glbtq: an encyclopedia of gay, lesbian, bisexual, transgender & queer culture
home
arts
literature
social sciences
special features
discussion
about glbtq
   search

 
   Encyclopedia
   Discussion
 
 
   member name
  
   password
  
 
   
   Forgot Your Password?  
   
Not a Member Yet?  
   
JOIN TODAY. IT'S FREE!

 
 
 

 

Special Features Index  

 
slides Bill Travis: Icons of Desire  
 
spacer
   
 slide 2 of 8  
 
Untitled (12" x 16", 2005)

Untitled (12" x 16", 2005)


How did you come to adopt the icon, a form traditionally associated with Byzantine Christian Art?

As an art historian and medievalist, I have long been familiar with Byzantine art, but my own use of the icon emerged from my interest in alternative ways of making images. I had photographed paintings and sculptures for my art history classes, but wanted to transition to more expressive work. At first I tried transferring photographs onto stone, which gave them a monumental quality, but as backgrounds, gilt boards gave me a way to create a radiance where the gold shines through the images.

That radiance creates an abstraction, a dreamy quality, and a kind of fantasy that produces a sense of timelessness.

spacer
   
 

© 2009 Bill Travis and glbtq, Inc.

 

More on Bill Travis

www.billtravisphoto.com

Here you will find numerous galleries of the artist's work, a brief biography, and contact information for Bill Travis
.

 
 
Related Encyclopedia Entries

American Art: Gay Male, Post-Stonewall
After Stonewall, American gay male art underwent a radical transformation as artists came out and began to treat gay themes openly and directly.

Botticelli, Sandro
Renowned for his linear finesse and richly colored, meticulous paintings, Florentine artist Sandro Botticelli produced profound religious works, astute portraits, and poetic adaptations of classical mythology, all of which encourage a suggestively queer response.

Caravaggio
The most original painter of early seventeenth-century Europe, Caravaggio imbues his art with homoeroticism.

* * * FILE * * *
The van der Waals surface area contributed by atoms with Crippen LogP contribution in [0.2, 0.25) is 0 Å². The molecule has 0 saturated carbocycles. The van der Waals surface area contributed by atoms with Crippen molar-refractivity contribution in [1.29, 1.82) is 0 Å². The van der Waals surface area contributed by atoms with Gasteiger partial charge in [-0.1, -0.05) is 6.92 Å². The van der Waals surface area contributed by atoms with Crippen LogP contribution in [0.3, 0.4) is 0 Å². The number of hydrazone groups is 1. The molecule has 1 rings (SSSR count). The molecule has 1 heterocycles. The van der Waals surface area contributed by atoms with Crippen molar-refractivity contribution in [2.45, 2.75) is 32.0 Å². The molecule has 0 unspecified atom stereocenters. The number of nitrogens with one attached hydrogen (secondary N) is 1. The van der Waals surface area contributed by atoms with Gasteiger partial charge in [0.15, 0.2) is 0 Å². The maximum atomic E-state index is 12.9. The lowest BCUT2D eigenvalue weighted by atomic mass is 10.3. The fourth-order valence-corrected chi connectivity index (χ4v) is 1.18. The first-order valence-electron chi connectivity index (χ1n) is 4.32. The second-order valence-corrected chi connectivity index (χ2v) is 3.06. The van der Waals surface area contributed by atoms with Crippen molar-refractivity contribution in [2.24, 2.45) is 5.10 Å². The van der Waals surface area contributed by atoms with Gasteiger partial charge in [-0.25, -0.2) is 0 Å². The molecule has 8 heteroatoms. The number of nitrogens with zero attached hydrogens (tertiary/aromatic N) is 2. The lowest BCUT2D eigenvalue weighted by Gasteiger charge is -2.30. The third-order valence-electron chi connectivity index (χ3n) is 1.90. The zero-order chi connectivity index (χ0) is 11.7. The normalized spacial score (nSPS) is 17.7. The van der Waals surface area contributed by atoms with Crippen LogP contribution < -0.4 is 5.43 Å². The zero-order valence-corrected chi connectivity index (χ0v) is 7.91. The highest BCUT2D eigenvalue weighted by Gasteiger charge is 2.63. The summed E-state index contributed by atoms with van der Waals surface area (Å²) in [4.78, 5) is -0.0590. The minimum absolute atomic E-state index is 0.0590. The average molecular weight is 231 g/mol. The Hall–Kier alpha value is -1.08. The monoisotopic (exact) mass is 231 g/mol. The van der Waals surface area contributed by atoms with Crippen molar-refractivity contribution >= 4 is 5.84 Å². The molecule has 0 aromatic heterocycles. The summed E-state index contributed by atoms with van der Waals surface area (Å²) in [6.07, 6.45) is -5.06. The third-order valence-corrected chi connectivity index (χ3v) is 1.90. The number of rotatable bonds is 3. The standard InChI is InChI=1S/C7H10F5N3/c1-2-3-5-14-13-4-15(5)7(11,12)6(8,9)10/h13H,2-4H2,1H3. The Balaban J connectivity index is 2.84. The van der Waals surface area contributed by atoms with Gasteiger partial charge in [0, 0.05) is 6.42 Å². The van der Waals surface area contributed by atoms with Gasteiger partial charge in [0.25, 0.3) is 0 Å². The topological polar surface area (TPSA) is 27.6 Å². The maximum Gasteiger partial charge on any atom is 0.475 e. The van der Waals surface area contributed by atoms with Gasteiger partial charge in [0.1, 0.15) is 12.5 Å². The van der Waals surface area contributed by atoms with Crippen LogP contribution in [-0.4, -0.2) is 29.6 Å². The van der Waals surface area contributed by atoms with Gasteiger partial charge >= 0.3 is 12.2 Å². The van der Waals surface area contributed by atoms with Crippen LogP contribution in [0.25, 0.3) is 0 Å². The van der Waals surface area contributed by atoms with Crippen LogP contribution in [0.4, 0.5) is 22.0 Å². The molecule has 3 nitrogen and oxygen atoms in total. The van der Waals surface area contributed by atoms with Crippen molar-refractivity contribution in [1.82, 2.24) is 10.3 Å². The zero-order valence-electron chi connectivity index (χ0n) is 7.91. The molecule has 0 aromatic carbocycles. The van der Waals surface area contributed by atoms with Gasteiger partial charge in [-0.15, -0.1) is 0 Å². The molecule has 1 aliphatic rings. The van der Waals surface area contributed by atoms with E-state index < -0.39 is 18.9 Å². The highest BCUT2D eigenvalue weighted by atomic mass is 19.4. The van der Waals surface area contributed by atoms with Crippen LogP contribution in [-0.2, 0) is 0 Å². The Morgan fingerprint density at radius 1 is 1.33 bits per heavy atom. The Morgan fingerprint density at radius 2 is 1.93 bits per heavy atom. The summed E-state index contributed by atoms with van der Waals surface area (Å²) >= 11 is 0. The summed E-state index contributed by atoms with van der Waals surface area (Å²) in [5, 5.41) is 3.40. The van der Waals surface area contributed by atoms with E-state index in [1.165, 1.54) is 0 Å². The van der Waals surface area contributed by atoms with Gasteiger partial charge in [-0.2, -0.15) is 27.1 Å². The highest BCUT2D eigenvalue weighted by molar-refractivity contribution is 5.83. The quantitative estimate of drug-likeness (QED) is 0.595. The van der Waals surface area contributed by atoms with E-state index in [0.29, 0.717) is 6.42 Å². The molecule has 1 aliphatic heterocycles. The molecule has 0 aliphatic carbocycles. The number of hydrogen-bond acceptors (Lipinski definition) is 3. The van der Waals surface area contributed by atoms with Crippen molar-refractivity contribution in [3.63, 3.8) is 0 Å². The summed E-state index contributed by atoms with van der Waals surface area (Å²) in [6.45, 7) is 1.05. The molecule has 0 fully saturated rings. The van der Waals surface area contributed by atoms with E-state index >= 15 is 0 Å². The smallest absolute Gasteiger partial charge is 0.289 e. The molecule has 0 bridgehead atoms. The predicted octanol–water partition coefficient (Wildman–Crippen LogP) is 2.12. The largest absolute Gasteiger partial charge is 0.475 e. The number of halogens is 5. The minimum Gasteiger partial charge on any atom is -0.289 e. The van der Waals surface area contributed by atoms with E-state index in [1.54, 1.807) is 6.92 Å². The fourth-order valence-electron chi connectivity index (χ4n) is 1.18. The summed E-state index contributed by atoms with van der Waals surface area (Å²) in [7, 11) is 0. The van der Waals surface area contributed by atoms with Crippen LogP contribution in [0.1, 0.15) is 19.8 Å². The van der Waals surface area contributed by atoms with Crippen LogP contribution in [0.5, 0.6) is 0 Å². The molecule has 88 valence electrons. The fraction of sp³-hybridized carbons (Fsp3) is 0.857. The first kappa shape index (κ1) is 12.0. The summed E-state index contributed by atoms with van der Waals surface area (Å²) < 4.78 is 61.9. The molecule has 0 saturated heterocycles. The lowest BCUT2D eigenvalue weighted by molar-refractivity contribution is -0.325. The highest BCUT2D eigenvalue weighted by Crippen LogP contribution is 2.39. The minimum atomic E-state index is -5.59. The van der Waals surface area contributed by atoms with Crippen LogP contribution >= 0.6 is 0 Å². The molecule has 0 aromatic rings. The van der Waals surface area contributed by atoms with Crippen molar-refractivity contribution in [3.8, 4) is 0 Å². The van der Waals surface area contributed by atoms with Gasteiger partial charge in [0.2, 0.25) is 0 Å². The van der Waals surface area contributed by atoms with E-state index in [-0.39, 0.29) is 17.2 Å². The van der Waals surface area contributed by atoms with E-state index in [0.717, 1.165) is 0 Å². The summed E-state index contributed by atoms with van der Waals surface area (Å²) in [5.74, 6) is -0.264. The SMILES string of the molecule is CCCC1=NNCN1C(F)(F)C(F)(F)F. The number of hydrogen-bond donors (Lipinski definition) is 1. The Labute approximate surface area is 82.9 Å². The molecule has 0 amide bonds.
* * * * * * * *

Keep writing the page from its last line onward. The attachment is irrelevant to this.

Contemporary Art
Contemporary Art, which designates new currents in art since 1970, is identified with postmodernism; during this period an art addressing gay and lesbian identity emerged.

Leonardo da Vinci
One of the greatest painters in the history of art and an outstanding empirical scientist, Leonardo was haunted by his illegitimacy and rumors of homosexuality.

List, Herbert
German photographer Herbert List is best known for his images of young men and boys, which combine eroticism with an avant garde sensibility.

Lynes, George Platt
American photographer George Platt Lynes made his fame as a fashion and portrait photographer, but his greatest work may have been his dance images and male nudes.

Michelangelo Buonarroti
The most famous artist who ever lived, Michelangelo left an enormous legacy in sculpture, painting, drawing, architecture, and poetry; while the artist's sexual behavior cannot be documented, the homoerotic character of his drawings, letters, and poetry is unmistakable.

Photography: Gay Male, Pre-Stonewall
Although sparse in images documenting the gay community, pre-Stonewall gay male photography blurs the boundaries between art, erotica, and social history.

Photography: Gay Male, Post-Stonewall
Post-Stonewall gay male photography merits recognition for its contribution to fine art, documentation, photo-journalism, and advertising, as well as erotica.

Subjects of the Visual Arts: Nude Males
Throughout much of history, the nude male figure was virtually the only subject that could be used to articulate homoerotic desire in publicly displayed works of art, as well as those works of art intended for private "consumption."

 

 

 
 

www.glbtq.com is produced by glbtq, Inc.,
1130 West Adams Street, Chicago, IL   60607 glbtq™ and its logo are trademarks of glbtq, Inc.
This site and its contents Copyright © 2002-2007, glbtq, Inc.  All Rights Reserved.
Your use of this site indicates that you accept its Terms of Service.